|Full name||London Irish Rugby Football Club|
|Location||Reading, Berkshire, England|
|Ground(s)||Madejski Stadium (Capacity: 24,161)|
|Director of Rugby||Nick Kennedy|
|League(s)||Greene King IPA Championship|
|2015–16||Premiership, 12th (relegated)|
London Irish RFC is an English rugby union club originally based in Sunbury, Surrey, where the senior squad train, the youth teams and senior academy play home games, and the club maintain their administrative offices. The club competed in the top division of English rugby union between 1996 and 2015-16. After which they were relegated into the Greene King IPA Championship. Whilst in the Premiership, the club also competed in the Anglo-Welsh Cup as well as one of the two Europe-wide club competitions—the European Champions Cup or European Challenge Cup, depending on their performance in the previous season. From October 2016 they will play in the British and Irish Cup in addition to the Championship. The club will continue to play their home games at the Madejski Stadium in Reading, Berkshire until 2026.
The team plays in green and white colours, with a reversed away strip. London Irish won its first major trophy in 2002, claiming the Powergen Cup (the competition that later became the Anglo-Welsh Cup). Irish also reached the final of the 2009 English Premiership, narrowly losing 10–9 to Leicester Tigers at Twickenham Stadium. In the 2007–08 season the team came close to a place in the Heineken Cup Final losing out to Stade Toulousain 15–21 in a tense semi-final encounter at Twickenham Stadium. The club's mascot is an Irish Wolfhound called Digger.
London Irish was the last club to be formed in England by working and student exiles from the home countries, following London Scottish in 1878 and London Welsh in 1895. The first game took place on 1 October 1898 against the former Hammersmith club at Herne Hill Athletic Ground, London Irish winning by eight points to three. The team benefited from the early recruitment of vet and Irish international Louis Magee.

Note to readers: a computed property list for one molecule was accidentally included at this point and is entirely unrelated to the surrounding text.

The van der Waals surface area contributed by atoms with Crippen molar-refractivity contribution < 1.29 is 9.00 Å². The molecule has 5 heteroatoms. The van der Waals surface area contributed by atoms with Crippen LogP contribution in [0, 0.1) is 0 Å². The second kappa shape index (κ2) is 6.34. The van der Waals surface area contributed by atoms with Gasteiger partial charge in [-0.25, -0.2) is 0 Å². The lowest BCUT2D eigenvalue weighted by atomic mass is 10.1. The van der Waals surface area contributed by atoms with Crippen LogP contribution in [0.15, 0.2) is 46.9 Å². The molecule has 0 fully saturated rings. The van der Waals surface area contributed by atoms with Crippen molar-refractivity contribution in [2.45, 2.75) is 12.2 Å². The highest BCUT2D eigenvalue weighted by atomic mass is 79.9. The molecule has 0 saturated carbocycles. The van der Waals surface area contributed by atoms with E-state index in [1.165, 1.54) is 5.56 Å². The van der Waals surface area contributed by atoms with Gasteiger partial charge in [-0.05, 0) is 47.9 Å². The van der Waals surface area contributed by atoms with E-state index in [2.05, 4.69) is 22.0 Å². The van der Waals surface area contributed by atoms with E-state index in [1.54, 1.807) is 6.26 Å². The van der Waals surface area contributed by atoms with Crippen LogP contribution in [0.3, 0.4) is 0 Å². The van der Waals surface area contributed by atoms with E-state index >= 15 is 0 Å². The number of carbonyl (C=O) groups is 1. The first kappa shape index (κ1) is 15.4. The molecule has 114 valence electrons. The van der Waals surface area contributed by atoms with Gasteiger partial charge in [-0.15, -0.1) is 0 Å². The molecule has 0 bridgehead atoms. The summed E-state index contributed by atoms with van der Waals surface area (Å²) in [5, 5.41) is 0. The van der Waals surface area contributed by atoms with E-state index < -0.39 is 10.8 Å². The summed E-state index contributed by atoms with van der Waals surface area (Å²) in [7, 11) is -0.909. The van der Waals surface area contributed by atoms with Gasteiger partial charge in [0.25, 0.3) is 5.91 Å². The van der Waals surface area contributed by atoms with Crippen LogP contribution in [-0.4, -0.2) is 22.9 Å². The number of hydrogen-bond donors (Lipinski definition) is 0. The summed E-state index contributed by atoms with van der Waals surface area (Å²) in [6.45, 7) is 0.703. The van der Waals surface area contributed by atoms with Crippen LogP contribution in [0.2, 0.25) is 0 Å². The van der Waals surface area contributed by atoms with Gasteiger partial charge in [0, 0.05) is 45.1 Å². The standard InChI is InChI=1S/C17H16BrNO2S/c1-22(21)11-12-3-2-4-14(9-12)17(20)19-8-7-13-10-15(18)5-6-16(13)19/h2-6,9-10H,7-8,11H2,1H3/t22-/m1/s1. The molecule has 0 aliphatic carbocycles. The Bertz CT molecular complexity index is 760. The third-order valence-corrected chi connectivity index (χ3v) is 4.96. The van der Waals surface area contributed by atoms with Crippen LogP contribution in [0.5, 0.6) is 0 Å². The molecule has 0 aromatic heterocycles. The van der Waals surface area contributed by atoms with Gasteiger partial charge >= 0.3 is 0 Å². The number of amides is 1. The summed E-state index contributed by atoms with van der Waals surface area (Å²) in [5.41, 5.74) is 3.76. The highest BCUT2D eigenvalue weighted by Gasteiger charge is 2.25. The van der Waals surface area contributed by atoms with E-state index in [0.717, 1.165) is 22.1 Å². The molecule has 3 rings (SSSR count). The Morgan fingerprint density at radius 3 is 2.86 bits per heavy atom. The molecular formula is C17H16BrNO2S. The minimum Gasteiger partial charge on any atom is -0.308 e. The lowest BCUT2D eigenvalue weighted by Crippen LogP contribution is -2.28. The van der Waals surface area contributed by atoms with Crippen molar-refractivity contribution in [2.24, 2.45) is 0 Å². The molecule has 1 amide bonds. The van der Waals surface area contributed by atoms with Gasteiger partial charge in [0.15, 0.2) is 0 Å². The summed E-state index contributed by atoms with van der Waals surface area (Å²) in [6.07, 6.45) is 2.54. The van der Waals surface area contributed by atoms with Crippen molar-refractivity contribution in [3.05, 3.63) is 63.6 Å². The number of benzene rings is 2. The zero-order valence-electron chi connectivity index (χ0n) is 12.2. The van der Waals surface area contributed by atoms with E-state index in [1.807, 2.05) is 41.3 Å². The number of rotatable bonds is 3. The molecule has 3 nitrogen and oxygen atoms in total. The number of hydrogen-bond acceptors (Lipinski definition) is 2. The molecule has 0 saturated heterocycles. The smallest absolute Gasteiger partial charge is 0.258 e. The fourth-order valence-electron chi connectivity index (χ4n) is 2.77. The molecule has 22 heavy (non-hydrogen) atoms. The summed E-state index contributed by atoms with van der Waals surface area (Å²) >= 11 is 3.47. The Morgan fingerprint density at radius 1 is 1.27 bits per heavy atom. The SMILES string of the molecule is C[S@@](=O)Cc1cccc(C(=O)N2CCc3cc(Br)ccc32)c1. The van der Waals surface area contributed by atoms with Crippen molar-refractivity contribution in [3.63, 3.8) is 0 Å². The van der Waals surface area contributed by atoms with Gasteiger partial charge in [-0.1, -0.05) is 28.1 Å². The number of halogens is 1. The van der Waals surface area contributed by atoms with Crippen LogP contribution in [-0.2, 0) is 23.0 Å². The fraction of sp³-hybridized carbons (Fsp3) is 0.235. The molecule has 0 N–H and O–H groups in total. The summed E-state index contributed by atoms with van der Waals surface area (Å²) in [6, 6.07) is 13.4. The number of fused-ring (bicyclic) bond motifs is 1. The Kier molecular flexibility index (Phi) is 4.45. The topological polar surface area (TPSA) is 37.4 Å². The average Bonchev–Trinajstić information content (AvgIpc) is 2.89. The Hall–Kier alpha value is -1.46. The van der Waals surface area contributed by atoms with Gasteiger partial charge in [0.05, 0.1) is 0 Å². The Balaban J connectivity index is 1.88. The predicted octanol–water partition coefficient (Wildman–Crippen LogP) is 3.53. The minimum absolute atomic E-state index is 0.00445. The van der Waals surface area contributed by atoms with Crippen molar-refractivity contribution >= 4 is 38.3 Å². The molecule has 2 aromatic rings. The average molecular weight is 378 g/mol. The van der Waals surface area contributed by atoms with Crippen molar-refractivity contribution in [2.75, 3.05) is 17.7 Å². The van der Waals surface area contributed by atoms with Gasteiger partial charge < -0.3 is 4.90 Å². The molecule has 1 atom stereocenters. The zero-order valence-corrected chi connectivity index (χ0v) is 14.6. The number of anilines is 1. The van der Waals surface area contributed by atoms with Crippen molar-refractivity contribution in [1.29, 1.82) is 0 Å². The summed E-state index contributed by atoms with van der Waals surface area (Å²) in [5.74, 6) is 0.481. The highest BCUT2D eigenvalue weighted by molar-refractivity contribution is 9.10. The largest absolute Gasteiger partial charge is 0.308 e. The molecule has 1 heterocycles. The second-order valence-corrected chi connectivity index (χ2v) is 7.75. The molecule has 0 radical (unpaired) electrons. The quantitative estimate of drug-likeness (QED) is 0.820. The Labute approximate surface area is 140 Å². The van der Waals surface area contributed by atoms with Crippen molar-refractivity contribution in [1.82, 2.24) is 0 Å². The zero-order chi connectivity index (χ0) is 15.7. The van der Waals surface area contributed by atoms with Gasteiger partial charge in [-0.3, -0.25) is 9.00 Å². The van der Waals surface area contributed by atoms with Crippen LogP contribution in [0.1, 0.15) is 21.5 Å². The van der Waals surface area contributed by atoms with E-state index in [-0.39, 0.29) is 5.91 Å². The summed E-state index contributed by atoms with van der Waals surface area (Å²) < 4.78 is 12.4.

London Irish play at the Madejski Stadium, in Reading. Madejski is the home of Reading FC and was opened in August 1998. The ground is a 24,161 all-seater capacity stadium, and was the largest used as a regular home ground in the premiership before Wasps moved to the Ricoh Arena in 2014.
With the exception of the annual London Double Header at Twickenham, all London Irish home matches are played at the Madejski. The largest crowd for a London Irish match was for a game against London Wasps on 15 March 2008 during the 2007–08 Guinness Premiership. The crowd of 23,790 was also the highest attendance for a regular season Guinness Premiership match until December 2008.
On 12 March 2016 London Irish played their first home match away from Madejski (and Twickenham), and also the first-ever Premiership match outside England, when they travelled to the USA to face Saracens at the New York Red Bulls' Red Bull Arena in the New York metropolitan area.
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2016-17 Note: Flags indicate national union as has been defined under WR eligibility rules. Players may hold more than one non-WR nationality.